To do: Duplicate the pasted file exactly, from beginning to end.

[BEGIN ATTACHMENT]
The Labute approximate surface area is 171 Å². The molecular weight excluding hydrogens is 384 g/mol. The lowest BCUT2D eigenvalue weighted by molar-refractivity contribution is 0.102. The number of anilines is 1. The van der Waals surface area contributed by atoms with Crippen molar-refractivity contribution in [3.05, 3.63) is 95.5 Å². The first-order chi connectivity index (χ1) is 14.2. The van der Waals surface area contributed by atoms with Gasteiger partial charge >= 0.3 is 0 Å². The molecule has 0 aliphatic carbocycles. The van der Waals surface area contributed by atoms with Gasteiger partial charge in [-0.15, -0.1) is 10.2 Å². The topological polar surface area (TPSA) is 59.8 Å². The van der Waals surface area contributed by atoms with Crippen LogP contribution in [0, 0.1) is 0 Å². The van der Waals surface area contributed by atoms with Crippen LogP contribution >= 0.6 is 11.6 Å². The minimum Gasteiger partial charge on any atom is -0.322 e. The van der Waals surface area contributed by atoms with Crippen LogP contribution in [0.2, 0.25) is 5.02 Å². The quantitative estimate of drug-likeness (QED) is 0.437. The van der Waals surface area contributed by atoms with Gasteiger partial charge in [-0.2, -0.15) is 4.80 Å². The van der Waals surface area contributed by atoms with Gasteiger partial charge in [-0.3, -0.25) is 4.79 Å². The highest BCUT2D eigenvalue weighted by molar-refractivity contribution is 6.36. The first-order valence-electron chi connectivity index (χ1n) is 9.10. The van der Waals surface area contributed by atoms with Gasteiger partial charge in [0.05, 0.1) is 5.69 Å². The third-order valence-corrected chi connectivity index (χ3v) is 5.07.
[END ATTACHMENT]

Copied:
The Labute approximate surface area is 171 Å². The molecular weight excluding hydrogens is 384 g/mol. The lowest BCUT2D eigenvalue weighted by molar-refractivity contribution is 0.102. The number of anilines is 1. The van der Waals surface area contributed by atoms with Crippen molar-refractivity contribution in [3.05, 3.63) is 95.5 Å². The first-order chi connectivity index (χ1) is 14.2. The van der Waals surface area contributed by atoms with Gasteiger partial charge >= 0.3 is 0 Å². The molecule has 0 aliphatic carbocycles. The van der Waals surface area contributed by atoms with Gasteiger partial charge in [-0.15, -0.1) is 10.2 Å². The topological polar surface area (TPSA) is 59.8 Å². The van der Waals surface area contributed by atoms with Crippen LogP contribution in [0, 0.1) is 0 Å². The van der Waals surface area contributed by atoms with Crippen LogP contribution >= 0.6 is 11.6 Å². The minimum Gasteiger partial charge on any atom is -0.322 e. The van der Waals surface area contributed by atoms with Crippen LogP contribution in [0.2, 0.25) is 5.02 Å². The quantitative estimate of drug-likeness (QED) is 0.437. The van der Waals surface area contributed by atoms with Gasteiger partial charge in [-0.2, -0.15) is 4.80 Å². The van der Waals surface area contributed by atoms with Gasteiger partial charge in [-0.3, -0.25) is 4.79 Å². The highest BCUT2D eigenvalue weighted by molar-refractivity contribution is 6.36. The first-order valence-electron chi connectivity index (χ1n) is 9.10. The van der Waals surface area contributed by atoms with Gasteiger partial charge in [0.05, 0.1) is 5.69 Å². The third-order valence-corrected chi connectivity index (χ3v) is 5.07.